Table 7 shows the results from the fixed-effects specification. The democracy variable is strongly significant in all four specifications for social sector spending controlling for total government activity and real per capita GDP. The slope effects for both education and health spending are quite similar. The next four regressions show that the coefficient falls somewhat in magnitude when the controls are included, and in one case (share of education spending in total GDP) becomes insignificant. For a given country, an increase in the democracy index from the worst rating to the best rating (0 to 1) is associated with education getting 1.1 percent more, and health 1.4 percent more, of the government budget. In terms of shares of GDP a similar increase in the democracy index is associated with a 0.17 percent increase in health spending. Interesting findings also emerge with respect to how social sector spending reacts to changes in total spending. The second row of the table (all eight columns) shows a very robust relationship: an increase in total government spending (as share of GDP) is associated with a reduction in the share of social sector spending in total spending. Social sector spending increases when total spending increases but by not as much as the other components of spending as the last two regressions show. Conversely, the coefficients imply that social sector spending is relatively protected during times of fiscal contractions—it falls but by not as much and its share in total spending rises. A natural question which arises is whether this relationship is symmetric with respect to fiscal expansions and contractions. To examine this I regress the change in social sector spending (education plus health) as share of total spending(s/g) on a constant, the change in the share of total spending in GDP(g/y)an intercept and slope interaction for whether government spending increased, and a complete set of country dummies. The coefficients are:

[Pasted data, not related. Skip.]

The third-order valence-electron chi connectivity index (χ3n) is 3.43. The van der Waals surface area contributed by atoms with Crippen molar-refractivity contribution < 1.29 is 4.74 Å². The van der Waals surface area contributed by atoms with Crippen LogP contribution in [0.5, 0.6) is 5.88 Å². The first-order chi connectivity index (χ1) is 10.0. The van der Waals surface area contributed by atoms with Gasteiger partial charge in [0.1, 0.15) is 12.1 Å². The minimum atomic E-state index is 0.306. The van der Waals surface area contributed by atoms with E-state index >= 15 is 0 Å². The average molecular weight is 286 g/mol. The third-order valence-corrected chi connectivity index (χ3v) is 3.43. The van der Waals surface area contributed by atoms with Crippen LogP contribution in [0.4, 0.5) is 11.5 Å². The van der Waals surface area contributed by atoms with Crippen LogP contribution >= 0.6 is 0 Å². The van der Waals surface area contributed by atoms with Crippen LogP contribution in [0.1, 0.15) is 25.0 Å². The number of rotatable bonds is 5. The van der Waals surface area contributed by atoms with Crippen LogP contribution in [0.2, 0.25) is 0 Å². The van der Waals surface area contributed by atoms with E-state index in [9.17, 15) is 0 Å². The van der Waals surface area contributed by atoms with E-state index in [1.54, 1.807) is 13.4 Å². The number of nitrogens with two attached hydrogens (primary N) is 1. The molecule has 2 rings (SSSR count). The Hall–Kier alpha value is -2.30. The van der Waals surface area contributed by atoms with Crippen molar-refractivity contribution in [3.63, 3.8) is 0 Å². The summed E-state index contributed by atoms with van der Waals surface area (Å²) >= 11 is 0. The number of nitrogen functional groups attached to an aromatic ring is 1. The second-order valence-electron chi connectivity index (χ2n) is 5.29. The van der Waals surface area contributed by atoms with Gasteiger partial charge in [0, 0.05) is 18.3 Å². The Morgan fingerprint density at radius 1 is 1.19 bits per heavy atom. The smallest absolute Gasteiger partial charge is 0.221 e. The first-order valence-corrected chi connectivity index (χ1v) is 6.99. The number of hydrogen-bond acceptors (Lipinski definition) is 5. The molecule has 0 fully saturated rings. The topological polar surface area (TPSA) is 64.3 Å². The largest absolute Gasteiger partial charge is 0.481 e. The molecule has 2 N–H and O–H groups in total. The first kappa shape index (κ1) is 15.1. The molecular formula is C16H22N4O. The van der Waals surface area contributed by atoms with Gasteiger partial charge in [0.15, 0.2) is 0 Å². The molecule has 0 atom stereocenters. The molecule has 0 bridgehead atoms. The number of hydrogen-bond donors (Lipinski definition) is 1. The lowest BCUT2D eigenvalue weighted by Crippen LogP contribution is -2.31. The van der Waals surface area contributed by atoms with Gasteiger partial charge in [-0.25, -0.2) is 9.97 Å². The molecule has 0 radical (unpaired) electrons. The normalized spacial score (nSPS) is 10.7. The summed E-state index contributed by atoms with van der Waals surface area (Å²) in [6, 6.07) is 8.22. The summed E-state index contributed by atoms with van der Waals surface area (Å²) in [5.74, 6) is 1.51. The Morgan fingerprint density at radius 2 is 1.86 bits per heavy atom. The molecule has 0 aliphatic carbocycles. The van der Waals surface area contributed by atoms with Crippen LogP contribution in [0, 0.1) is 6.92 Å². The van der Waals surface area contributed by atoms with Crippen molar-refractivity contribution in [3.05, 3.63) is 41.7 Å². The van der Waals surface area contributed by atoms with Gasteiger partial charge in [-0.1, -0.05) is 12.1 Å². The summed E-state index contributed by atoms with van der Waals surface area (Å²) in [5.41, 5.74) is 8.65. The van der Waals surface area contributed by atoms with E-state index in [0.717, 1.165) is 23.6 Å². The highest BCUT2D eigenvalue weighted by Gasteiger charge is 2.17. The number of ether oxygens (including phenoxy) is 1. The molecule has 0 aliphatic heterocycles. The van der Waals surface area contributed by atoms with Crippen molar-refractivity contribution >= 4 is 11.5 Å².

Table 7

Regressions for Education and Health Spending, Fixed Effects

article image
Notes: Regressions are for education and health and spending (as % of total government spending and as % of GDP). Number of observations falls because of availability of data. Standard errors in parentheses…*denotes significance at 10%, ** at 5%, and *** at 1%.
Δ(s/g)t=0.260.28Δ(g/y)t+0.03DΔ>00.06Δ(g/y)t.DΔ>0

Both the intercept effect (DΔ>0) and the slope effect (Δ(g/y)t.DΔ>0) are however not significant, while the coefficient on g/y is estimated with a t-statistic of –7.62.17 The coefficient on Δ(g/y) is also very close in magnitude to the sum of coefficients on education and health shares of total spending in Table 7, which is reassuring. Including only the slope effect and/or including the change in log income per capita in the regression does not produce a significant result on the slope effect. Thus, the data reject the hypothesis that the relationship is asymmetric with respect to fiscal contractions and expansions. Finally, I also run the regression of the last two columns in log form. Let ϕ denote the share of social sector (education + health) spending in total spending, and γ the share of total government spending in GDP. Hence social sector spending as share of GDP is ϕγ In general ϕ may depend on total spending: ϕ = ϕ (γ) and,

log(γ.φ(γ))log(γ)=1+log(φ)log(γ)

In a regression of the log of social sector spending as share of GDP on the log of total government spending as share of GDP and all the other variables of Table 7, the estimated coefficient (standard error) on log(γ) is 0.57 (0.05) in the fixed effects model. The null of social sector spending share (in the budget) being constant with respect to total spending is strongly rejected. In addition the implied elasticity of the social sector spending share with respect to total spending is –0.43. As noted above results on the relationship with total government spending corroborate the findings of Mauro (2000).